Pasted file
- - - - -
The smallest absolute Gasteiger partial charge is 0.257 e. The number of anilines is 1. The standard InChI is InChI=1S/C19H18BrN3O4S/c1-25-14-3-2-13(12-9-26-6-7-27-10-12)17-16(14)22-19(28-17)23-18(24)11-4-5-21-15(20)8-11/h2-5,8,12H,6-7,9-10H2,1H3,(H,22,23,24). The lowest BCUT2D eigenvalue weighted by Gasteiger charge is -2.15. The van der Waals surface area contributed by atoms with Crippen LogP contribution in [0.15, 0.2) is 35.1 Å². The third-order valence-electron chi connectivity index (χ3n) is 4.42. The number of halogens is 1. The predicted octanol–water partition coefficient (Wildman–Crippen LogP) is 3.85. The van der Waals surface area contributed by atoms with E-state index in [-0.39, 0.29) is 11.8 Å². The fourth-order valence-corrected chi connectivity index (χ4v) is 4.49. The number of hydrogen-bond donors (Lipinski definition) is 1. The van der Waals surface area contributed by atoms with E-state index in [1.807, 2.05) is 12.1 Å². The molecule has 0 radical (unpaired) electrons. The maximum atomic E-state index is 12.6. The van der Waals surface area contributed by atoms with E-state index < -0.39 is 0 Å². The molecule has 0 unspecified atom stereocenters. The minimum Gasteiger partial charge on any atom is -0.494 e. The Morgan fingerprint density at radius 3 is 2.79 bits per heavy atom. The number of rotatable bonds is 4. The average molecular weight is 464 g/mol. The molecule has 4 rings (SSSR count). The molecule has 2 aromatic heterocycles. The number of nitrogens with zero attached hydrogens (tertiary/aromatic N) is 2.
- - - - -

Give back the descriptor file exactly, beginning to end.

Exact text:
The smallest absolute Gasteiger partial charge is 0.257 e. The number of anilines is 1. The standard InChI is InChI=1S/C19H18BrN3O4S/c1-25-14-3-2-13(12-9-26-6-7-27-10-12)17-16(14)22-19(28-17)23-18(24)11-4-5-21-15(20)8-11/h2-5,8,12H,6-7,9-10H2,1H3,(H,22,23,24). The lowest BCUT2D eigenvalue weighted by Gasteiger charge is -2.15. The van der Waals surface area contributed by atoms with Crippen LogP contribution in [0.15, 0.2) is 35.1 Å². The third-order valence-electron chi connectivity index (χ3n) is 4.42. The number of halogens is 1. The predicted octanol–water partition coefficient (Wildman–Crippen LogP) is 3.85. The van der Waals surface area contributed by atoms with E-state index in [-0.39, 0.29) is 11.8 Å². The fourth-order valence-corrected chi connectivity index (χ4v) is 4.49. The number of hydrogen-bond donors (Lipinski definition) is 1. The van der Waals surface area contributed by atoms with E-state index in [1.807, 2.05) is 12.1 Å². The molecule has 0 radical (unpaired) electrons. The maximum atomic E-state index is 12.6. The van der Waals surface area contributed by atoms with E-state index < -0.39 is 0 Å². The molecule has 0 unspecified atom stereocenters. The minimum Gasteiger partial charge on any atom is -0.494 e. The Morgan fingerprint density at radius 3 is 2.79 bits per heavy atom. The number of rotatable bonds is 4. The average molecular weight is 464 g/mol. The molecule has 4 rings (SSSR count). The molecule has 2 aromatic heterocycles. The number of nitrogens with zero attached hydrogens (tertiary/aromatic N) is 2.